After taking the train from Paris to Frankfurt and then another to Munich, we had an hour to kill at the Munich train station before getting on our second-to-last train. As previously mentioned, this was the last weekend of Oktoberfest and it was evident even in the train station. I’m assuming the train station isn’t normally swarming with a hundred police officers. Drunk people were everywhere carrying big crates of beer, falling down, singing, crying, or just generally making asses of themselves. Almost all of the male revelers wore lederhosen and the women were dressed like milkmaids and tavern wenches. Giant steins were clutched to people’s chests, ridiculous hats were propped on people’s heads…it was a sight to behold. I noted that some people save all year just so that they can go to Germany for Oktoberfest. Here we were right around the corner from it and we were saying, “No thanks.” We did buy some bratwurst at the station, though.

The Munich-Salzburg express train that we took was packed beyond comprehension almost all the way to our connection. Every seat was taken and people were crammed into the aisles taking up way too much personal space. There was a little girl practically sitting on my lap and a lady who looked as if she had tried very hard to dress like a bat had Adam penned in with her outstretched arms. The very drunk man in the seat in front of us nearly flung himself face first on the floor trying to do some fancy acrobatics on the way back from the bathroom. It was clear that we had made the right decision staying away from Oktoberfest. It really isn’t our kind of shindig.

Right before our arrival to our final destination, I took stock of my German words and phrases and concluded that I could have a conversation even more restrictive than my French one:

Me: Good morning.

German person: Hello.

Me: Is it one?

G.P.: No.

Me: Is it two?

G.P.: No.

Me: Is it three?

G.P.: Yes.

Me: That is good.

G.P.: Yes.

Me: I love you.

G.P.: Thank you.

Me: You’re welcome. I don’t speak German.

G.P.: I speak English.

Me: (In English) Thank God.

G.P.: (Also in English) No kidding. Your German is shit!

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4 thoughts on “From Foie Gras to Bratwurst

  1. Dawn!

    I’ve been a faithful reader of your blog, and I love it. I especially like this post since it pretty much reflects my experiences in both Paris and Germany. The Parisians are rarely rude (and when they are, it’s typically deserved), the train from Munich to Salzburg is packed, esp. around festival season, and nearly all Germans speak perfect English. I remember getting to Munich thinking I’d have a chance to try out my German. I was looking for one of the hostels, so I asked a German women walking her dog. She immediately lit up, ignored my ugly attempt at German, started talking to me in perfect English, and proceeded to walk me to the hostel, which was approximately a mile out of her way. Never while in Germany have I ever been able to practice my German.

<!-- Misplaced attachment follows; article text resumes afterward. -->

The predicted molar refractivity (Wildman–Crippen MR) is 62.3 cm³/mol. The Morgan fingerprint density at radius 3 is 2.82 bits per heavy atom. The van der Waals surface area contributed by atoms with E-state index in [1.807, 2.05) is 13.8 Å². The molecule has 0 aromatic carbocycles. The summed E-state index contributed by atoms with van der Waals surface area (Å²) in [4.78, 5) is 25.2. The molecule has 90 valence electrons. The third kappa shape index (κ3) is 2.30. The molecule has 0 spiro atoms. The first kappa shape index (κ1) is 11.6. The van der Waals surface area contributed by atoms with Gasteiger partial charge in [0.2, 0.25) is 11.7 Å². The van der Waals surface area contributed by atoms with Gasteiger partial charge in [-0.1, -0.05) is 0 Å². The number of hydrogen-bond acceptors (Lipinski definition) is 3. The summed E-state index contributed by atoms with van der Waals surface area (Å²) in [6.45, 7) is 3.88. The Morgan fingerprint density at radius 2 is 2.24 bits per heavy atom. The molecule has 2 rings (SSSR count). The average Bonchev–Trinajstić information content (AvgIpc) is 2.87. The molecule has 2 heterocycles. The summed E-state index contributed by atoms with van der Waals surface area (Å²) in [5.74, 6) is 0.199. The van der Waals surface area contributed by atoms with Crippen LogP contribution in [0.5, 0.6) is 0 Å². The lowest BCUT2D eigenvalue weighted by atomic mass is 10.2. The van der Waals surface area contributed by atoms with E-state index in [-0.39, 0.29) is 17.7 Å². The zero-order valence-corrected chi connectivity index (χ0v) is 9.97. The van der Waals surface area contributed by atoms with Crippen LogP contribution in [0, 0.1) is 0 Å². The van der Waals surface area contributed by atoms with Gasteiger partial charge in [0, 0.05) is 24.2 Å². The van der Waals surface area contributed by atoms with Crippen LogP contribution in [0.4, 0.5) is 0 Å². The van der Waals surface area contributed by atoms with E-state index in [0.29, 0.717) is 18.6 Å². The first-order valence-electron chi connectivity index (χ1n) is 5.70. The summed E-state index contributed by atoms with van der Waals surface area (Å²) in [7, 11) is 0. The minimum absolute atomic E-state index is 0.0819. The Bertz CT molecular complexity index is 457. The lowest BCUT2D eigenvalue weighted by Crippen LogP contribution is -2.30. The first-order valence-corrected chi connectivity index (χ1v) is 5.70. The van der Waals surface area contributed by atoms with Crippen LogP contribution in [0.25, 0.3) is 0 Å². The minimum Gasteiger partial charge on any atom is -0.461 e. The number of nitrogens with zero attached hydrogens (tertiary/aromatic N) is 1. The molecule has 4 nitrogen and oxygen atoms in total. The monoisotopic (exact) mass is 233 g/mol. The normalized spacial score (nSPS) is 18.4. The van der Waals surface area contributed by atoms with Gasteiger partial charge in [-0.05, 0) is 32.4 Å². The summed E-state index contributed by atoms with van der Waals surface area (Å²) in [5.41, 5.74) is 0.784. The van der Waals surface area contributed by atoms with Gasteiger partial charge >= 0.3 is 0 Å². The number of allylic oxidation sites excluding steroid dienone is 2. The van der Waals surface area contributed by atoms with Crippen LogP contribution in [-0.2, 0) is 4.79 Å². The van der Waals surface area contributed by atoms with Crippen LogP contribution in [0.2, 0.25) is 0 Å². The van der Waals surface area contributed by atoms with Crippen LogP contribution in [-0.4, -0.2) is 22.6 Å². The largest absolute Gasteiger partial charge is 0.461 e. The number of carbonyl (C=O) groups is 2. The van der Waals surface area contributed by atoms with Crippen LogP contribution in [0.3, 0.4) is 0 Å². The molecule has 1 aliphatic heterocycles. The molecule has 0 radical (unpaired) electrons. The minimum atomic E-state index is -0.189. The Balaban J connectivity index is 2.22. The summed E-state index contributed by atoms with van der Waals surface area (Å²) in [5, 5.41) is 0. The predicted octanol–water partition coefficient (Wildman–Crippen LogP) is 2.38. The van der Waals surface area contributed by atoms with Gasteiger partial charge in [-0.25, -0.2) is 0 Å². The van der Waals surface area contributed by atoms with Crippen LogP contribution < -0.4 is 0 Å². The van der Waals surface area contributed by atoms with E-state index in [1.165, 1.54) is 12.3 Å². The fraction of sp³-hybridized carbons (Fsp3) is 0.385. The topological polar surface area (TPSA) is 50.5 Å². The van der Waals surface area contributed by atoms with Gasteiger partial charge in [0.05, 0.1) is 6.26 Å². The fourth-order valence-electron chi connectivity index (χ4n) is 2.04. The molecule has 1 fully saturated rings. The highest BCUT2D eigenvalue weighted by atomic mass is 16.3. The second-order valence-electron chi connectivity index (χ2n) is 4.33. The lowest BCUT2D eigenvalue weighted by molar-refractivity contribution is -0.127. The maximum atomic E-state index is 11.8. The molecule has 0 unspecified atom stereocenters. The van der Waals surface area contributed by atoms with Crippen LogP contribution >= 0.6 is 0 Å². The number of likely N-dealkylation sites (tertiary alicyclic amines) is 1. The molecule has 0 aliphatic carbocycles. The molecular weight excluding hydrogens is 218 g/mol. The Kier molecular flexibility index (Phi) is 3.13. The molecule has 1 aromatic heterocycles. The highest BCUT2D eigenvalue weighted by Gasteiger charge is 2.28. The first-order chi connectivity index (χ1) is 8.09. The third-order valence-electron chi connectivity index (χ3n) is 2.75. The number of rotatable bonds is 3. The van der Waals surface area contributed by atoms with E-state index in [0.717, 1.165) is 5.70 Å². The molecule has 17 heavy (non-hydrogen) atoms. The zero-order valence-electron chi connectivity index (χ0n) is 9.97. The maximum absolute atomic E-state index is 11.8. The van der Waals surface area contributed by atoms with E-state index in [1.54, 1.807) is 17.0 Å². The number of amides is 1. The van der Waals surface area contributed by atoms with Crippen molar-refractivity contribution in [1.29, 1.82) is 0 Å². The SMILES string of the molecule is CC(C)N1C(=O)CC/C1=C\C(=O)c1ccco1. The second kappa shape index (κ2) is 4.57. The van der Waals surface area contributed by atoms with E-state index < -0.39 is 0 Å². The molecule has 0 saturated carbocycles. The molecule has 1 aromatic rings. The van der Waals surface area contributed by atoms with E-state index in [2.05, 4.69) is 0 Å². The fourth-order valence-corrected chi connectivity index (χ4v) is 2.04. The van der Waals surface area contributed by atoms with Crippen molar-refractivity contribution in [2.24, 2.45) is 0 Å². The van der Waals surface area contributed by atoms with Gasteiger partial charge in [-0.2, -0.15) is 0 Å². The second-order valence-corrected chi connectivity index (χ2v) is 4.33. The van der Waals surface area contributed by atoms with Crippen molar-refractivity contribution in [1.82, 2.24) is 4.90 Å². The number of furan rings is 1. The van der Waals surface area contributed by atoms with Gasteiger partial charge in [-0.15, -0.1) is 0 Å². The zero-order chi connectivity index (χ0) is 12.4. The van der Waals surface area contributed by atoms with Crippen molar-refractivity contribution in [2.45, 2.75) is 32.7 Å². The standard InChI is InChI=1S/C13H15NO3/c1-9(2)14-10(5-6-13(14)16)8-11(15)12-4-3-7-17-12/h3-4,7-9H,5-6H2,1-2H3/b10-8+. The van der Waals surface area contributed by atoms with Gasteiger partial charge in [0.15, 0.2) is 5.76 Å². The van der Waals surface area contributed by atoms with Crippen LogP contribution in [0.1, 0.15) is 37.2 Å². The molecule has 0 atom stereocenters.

I’ve also enjoyed reading about all of the relative miseries of your journey. I know that sounds mean, but I mean it in the best possible way. Anyone who has done any real traveling, the extended, homeless variety, knows the type of physical and spiritual endurance involved. The misery of bad weather, the frustration of schedules not your own (the train and plane variety), the dread of not having a place to stay and not being familiar with an area, the utter strangeness of everything. It can be exhausting. You become another person.

    Keep posting; we love hearing about your trips and tribulations.

    Like

  2. I’m glad you’re enjoying the blog. Writing it is keeping me occupied on those long train rides. My next post (when I get around to finishing it) will deal further with communicating with the Germans. I don’t mind that you take pleasure in reading about our misery – those are actually the most fun sections to write. We’re off to Denmark (Daneland as my students would call it) and Croatia in the next couple of weeks. We miss you guys!

    Like

  3. tobie

    Dawn,
    I haven’t checked in with you in a while. I’ve also had similar experiences in both France and Germany, so your post brings back memories (although you are mistaken, it’s Gryffindors that rule).
    While you’re traveling the world, Rachelle, Sabrina, and I will be practicing being trees-with the three of us together constituting a forrest. Just think what you’re missing.

    Like